Girls who often drink sugar-sweetened beverages are more likely to start their menstrual periods at a younger age than those who do not, study results published in Human Reproduction suggest.

Although consumption of sugar-sweetened beverages has been linked to metabolic changes that may affect onset of menstruation, data on direct associations between these drinks and age at menarche are lacking, according to background information in the study.

To learn more, the researchers examined data from the Growing Up Today Study, which is a prospective cohort study of 16,875 children of Nurses’ Health Study II participants. A total of 5,583 girls aged 9 to 14 years who had not yet experienced onset of menarche between 1996 and 2001 were included in the study.

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Ninety-four percent reported age at menarche during 10,555 person-years of follow-up, while 3% had not yet started their menstrual periods in 2001.

The researchers used the Youth/Adolescent Food Frequency Questionnaires from 1996 to 1998 to measure cumulative updated sugar-sweetened beverage consumption, which included non-carbonated fruit drinks, sugar-sweetened soda and iced tea.

Data indicated that girls who drank more than 1.5 servings of sugary beverages per day vs. those who drank two servings per week at most were 24% more likely to experience onset of menstrual periods in the next month (P-trend<.001).

The association persisted even after adjustment for other determinants of age at menarche, including race/ethnicity, activity, inactivity, birth weight, maternal age at menarche, frequency of eating dinner as a family, household composition and height.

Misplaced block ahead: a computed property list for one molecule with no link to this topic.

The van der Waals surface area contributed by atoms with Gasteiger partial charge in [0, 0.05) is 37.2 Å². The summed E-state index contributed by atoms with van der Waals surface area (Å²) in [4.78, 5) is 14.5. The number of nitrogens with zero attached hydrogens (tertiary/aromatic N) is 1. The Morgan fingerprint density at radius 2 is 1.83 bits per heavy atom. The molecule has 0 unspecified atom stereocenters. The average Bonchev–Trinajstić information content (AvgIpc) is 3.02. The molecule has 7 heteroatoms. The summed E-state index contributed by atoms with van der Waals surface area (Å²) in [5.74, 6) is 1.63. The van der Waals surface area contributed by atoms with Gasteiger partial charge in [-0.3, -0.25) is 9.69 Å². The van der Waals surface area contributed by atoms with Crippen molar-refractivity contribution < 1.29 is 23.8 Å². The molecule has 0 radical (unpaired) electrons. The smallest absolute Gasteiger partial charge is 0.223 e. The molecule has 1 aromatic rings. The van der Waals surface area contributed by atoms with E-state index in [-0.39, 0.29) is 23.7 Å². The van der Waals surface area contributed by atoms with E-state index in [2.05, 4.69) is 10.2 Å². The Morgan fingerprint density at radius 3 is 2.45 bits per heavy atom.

After adjustment for BMI, the relationship between sugary drink consumption and age at menarche was somewhat attenuated, but remained significant, with girls consuming the most sugary drinks being 22% more likely to experience onset of menstruation in the next month vs. those consuming the least (P-trend<.001) .

Additionally, girls who drank more than 1.5 servings of sugary beverages per day had their first menstrual period about 2.7 months earlier than those who drank two servings or less per week (95% CI, –4.1 to –1.3).

Average age of menarche among girls drinking the most sugary drinks was 12.8 years vs. 13 years for those drinking the least, according to the study results.

The researchers observed that the frequency with which girls drank fruit drinks and sugary soda also predicted early onset of menstruation (P-trend=.03 and .001, respectively). The same was not true, however, for iced tea consumption (P-trend=.49).

Diet soda and fruit juice were not linked to age at onset of menstruation.

“Our study adds to the increasing concern about the widespread consumption of sugar-sweetened drinks among children and adolescents in the USA and elsewhere. The main concern is about childhood obesity, but our study suggests that age of first menstruation (menarche) occurred earlier, independently of body mass index, among girls with the highest consumption of drinks sweetened with sugar,” Karin B. Michels, ScD, PhD, said in a press release.

“These findings are important in the context of earlier puberty onset among girls, which has been observed in developed countries and for which the reason is largely unknown.”

Dr. Michels also noted that these results further bolster the evidence indicating that public health efforts are needed to reduce the consumption of sugary drinks.


  1. Carwile JL et al. Hum Reprod. 2015;doi:10.1093/humrep/deu349.